1. The people are so nice. I'm a terribly shy person and it took me a long time to make friends at the gym because of this. It turns out everyone at the gym is their own brand of shy, weird, quirky, and kind. There was really no reason for me to be scared. More than any other place, the gym is a location where I feel like I can totally be myself.
2. Safety is paramount. We've all heard stories about how dangerous CrossFit is. City Line is probably the least dangerous training environment I've ever been in. Daily emphasis is placed on technique and the coaches are diligent about making sure you're scaling the movements and weights properly for a given workout. There's often a fine line between pushing yourself just enough and pushing yourself to the point of injury, and the coaches are incredible at helping you figure out where that line is.
3. Don't be afraid to fail or be last. This one is a work in progress for me. But when I first started, I didn't push myself enough because I was afraid of doing a "bad job." In reality, a "bad job" doesn't exist. It's OK to fail lifts sometimes; it's normal for it to take weeks or months to learn a new skill; and everyone (EVERYONE) is last during a workout at some point. This is not an indication of your skill or character; it's a learning experience. Embrace it.
4. Ask questions! I feel like I spent my first month at the gym chasing Cassi around to ask questions. Sure, I may have been a little annoying. But when in doubt, speak up! It's better to have a clear understanding of what you're doing and why than to guess and hurt yourself or scale a movement in a way that doesn't help you get better. And if you want to improve at a movement, ask a coach how to do so. They'll work with you to create a plan that will pay off if you stick with it.
5. Pay attention to how CrossFit changes other aspects of your life (for the better). I was about a month into CrossFit when I realized how much better I was sleeping. This small change ended up making a huge difference, giving me more energy and focus at work. I started eating better, too, and have found I'm sick far less often. I also developed more patience and resilience in all aspects of my life. The list, really, goes on. I do want to be clear about the fact that CrossFit isn't some magic pill. But it can contribute to small life changes which, added together, can make all the difference.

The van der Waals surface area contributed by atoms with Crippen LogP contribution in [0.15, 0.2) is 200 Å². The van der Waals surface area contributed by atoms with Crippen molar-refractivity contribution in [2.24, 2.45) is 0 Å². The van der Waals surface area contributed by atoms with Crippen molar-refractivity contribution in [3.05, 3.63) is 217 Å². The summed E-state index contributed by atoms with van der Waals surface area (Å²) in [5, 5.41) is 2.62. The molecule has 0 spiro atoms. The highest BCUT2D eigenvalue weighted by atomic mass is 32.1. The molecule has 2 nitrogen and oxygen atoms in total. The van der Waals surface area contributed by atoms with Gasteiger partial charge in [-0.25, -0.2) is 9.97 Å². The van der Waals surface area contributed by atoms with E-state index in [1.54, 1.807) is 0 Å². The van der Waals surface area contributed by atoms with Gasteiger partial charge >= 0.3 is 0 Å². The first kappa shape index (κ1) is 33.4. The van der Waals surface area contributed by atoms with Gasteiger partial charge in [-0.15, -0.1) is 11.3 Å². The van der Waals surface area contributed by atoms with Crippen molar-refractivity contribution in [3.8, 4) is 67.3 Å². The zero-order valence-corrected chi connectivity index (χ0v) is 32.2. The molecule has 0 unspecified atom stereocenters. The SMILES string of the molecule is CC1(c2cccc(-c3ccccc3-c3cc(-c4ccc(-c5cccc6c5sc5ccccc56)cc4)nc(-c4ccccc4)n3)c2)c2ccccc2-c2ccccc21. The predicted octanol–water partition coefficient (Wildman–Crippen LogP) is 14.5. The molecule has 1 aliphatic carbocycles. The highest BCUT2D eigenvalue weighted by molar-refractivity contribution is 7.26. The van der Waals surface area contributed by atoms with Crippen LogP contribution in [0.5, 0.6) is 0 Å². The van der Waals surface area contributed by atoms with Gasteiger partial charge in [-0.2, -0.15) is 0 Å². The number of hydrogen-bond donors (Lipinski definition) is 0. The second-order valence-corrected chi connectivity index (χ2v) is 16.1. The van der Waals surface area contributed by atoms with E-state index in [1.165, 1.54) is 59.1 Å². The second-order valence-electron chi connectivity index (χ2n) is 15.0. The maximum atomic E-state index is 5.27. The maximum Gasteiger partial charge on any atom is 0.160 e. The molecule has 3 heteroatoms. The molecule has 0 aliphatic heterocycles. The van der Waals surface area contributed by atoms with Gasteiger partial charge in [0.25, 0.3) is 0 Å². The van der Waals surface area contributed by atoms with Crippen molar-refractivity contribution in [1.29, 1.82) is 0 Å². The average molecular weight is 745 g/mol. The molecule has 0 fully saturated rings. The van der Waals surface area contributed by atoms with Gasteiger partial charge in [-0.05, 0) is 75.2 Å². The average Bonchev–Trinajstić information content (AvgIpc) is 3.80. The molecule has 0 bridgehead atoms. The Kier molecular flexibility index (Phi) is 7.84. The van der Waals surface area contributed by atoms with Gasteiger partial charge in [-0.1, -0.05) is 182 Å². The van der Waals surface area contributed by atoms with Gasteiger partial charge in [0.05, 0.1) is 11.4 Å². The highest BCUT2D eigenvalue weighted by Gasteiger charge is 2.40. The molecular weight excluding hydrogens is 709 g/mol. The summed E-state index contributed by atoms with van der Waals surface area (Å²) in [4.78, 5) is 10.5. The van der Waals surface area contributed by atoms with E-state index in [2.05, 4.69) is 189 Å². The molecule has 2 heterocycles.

Things I wish I knew before I started Crossfit:
1. How important the Coaching is to one’s progress. It’s very important to sign up with a Box that has great coaching. By that I mean not only people who are knowledgeable but also care about your health and well being. If you don’t have a sense of that when you are doing the WODS then you are probably in the wrong place.
You can come to Crossfit having a base of knowledge about some things and a certain level of fitness but if you aren’t willing and/or able to listen and learn from the Coaches then you will not progress and/or have fun.
3. How scalable the WODs are. Regardless of your fitness level, you can participate in the class WODs. You don’t have to be an Olympic athlete to get started.
4. How much the “community” aspect of the Box makes a difference in the Crossfit experience. If you don’t feel like you are part of a community of people who are friendly, having fun working out together, and who are there to encourage you and not judge you then you are probably in the wrong Box.
1. Don't worry about trying to go unbroken all the time. Even the fittest men and women on Earth break up movements into smaller sets.
2. You are never "too good" or "too fit" for the most basic movements in Crossfit. Just because you can do a movement like muscle ups or strict handstand push-ups doesn't mean that you then stop having to do basic progressions. Those basic progressions are still difficult and still have a ton of value no matter how experience the athlete is.
3. Exercise can be fun!